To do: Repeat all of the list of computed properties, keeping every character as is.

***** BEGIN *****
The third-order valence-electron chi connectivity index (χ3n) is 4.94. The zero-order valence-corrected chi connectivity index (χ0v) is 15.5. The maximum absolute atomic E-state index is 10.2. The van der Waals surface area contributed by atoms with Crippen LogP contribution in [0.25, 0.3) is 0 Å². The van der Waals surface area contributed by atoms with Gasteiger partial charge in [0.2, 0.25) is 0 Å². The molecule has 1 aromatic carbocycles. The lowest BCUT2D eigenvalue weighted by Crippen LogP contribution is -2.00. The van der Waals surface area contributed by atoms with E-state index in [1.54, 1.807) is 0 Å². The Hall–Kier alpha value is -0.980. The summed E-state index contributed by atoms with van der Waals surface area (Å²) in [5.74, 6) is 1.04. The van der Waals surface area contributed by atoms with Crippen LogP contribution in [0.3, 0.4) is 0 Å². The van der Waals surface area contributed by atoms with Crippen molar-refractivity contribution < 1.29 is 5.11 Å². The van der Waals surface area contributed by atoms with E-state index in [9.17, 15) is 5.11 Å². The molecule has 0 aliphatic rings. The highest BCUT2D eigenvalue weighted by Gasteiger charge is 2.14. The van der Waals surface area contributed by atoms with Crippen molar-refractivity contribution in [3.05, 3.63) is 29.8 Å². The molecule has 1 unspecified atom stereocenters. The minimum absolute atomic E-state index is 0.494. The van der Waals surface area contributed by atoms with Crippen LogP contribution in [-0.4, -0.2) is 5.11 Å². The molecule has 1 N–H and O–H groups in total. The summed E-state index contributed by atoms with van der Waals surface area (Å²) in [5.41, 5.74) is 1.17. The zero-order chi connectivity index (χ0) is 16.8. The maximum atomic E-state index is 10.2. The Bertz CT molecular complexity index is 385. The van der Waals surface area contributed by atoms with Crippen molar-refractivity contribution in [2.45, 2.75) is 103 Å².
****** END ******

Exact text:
The third-order valence-electron chi connectivity index (χ3n) is 4.94. The zero-order valence-corrected chi connectivity index (χ0v) is 15.5. The maximum absolute atomic E-state index is 10.2. The van der Waals surface area contributed by atoms with Crippen LogP contribution in [0.25, 0.3) is 0 Å². The van der Waals surface area contributed by atoms with Gasteiger partial charge in [0.2, 0.25) is 0 Å². The molecule has 1 aromatic carbocycles. The lowest BCUT2D eigenvalue weighted by Crippen LogP contribution is -2.00. The van der Waals surface area contributed by atoms with E-state index in [1.54, 1.807) is 0 Å². The Hall–Kier alpha value is -0.980. The summed E-state index contributed by atoms with van der Waals surface area (Å²) in [5.74, 6) is 1.04. The van der Waals surface area contributed by atoms with Crippen LogP contribution in [0.3, 0.4) is 0 Å². The van der Waals surface area contributed by atoms with Crippen molar-refractivity contribution < 1.29 is 5.11 Å². The van der Waals surface area contributed by atoms with E-state index in [9.17, 15) is 5.11 Å². The molecule has 0 aliphatic rings. The highest BCUT2D eigenvalue weighted by Gasteiger charge is 2.14. The van der Waals surface area contributed by atoms with Crippen molar-refractivity contribution in [3.05, 3.63) is 29.8 Å². The molecule has 1 unspecified atom stereocenters. The minimum absolute atomic E-state index is 0.494. The van der Waals surface area contributed by atoms with Crippen LogP contribution in [-0.4, -0.2) is 5.11 Å². The molecule has 1 N–H and O–H groups in total. The summed E-state index contributed by atoms with van der Waals surface area (Å²) in [5.41, 5.74) is 1.17. The zero-order chi connectivity index (χ0) is 16.8. The maximum atomic E-state index is 10.2. The Bertz CT molecular complexity index is 385. The van der Waals surface area contributed by atoms with Crippen molar-refractivity contribution in [2.45, 2.75) is 103 Å².